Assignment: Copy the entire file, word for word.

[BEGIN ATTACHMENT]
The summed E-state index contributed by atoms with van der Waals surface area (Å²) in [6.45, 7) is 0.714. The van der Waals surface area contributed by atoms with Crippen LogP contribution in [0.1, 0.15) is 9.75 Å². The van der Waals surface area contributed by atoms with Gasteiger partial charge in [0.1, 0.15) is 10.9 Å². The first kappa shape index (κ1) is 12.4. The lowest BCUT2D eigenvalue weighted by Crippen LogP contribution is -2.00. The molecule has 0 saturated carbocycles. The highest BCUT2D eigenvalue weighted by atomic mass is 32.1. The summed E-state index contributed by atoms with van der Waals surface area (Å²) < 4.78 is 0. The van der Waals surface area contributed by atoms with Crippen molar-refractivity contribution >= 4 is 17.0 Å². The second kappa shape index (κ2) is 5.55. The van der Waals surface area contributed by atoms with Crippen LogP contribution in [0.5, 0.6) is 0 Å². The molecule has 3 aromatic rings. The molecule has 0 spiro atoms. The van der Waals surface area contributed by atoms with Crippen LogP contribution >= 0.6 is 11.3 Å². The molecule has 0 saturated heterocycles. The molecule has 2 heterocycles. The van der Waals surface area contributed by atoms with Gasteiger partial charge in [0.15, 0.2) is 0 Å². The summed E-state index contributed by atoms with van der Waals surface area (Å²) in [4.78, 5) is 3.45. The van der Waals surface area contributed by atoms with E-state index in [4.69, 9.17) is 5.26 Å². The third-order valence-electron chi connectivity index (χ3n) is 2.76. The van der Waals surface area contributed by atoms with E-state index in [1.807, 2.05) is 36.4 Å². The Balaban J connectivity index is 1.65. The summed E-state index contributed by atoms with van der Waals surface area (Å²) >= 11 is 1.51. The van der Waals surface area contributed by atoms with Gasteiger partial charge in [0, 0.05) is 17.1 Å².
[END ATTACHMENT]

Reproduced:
The summed E-state index contributed by atoms with van der Waals surface area (Å²) in [6.45, 7) is 0.714. The van der Waals surface area contributed by atoms with Crippen LogP contribution in [0.1, 0.15) is 9.75 Å². The van der Waals surface area contributed by atoms with Gasteiger partial charge in [0.1, 0.15) is 10.9 Å². The first kappa shape index (κ1) is 12.4. The lowest BCUT2D eigenvalue weighted by Crippen LogP contribution is -2.00. The molecule has 0 saturated carbocycles. The highest BCUT2D eigenvalue weighted by atomic mass is 32.1. The summed E-state index contributed by atoms with van der Waals surface area (Å²) < 4.78 is 0. The van der Waals surface area contributed by atoms with Crippen molar-refractivity contribution >= 4 is 17.0 Å². The second kappa shape index (κ2) is 5.55. The van der Waals surface area contributed by atoms with Crippen LogP contribution in [0.5, 0.6) is 0 Å². The molecule has 3 aromatic rings. The molecule has 0 spiro atoms. The van der Waals surface area contributed by atoms with Crippen LogP contribution >= 0.6 is 11.3 Å². The molecule has 0 saturated heterocycles. The molecule has 2 heterocycles. The van der Waals surface area contributed by atoms with Gasteiger partial charge in [0.15, 0.2) is 0 Å². The summed E-state index contributed by atoms with van der Waals surface area (Å²) in [4.78, 5) is 3.45. The van der Waals surface area contributed by atoms with E-state index in [4.69, 9.17) is 5.26 Å². The third-order valence-electron chi connectivity index (χ3n) is 2.76. The van der Waals surface area contributed by atoms with E-state index in [1.807, 2.05) is 36.4 Å². The Balaban J connectivity index is 1.65. The summed E-state index contributed by atoms with van der Waals surface area (Å²) >= 11 is 1.51. The van der Waals surface area contributed by atoms with Gasteiger partial charge in [0, 0.05) is 17.1 Å².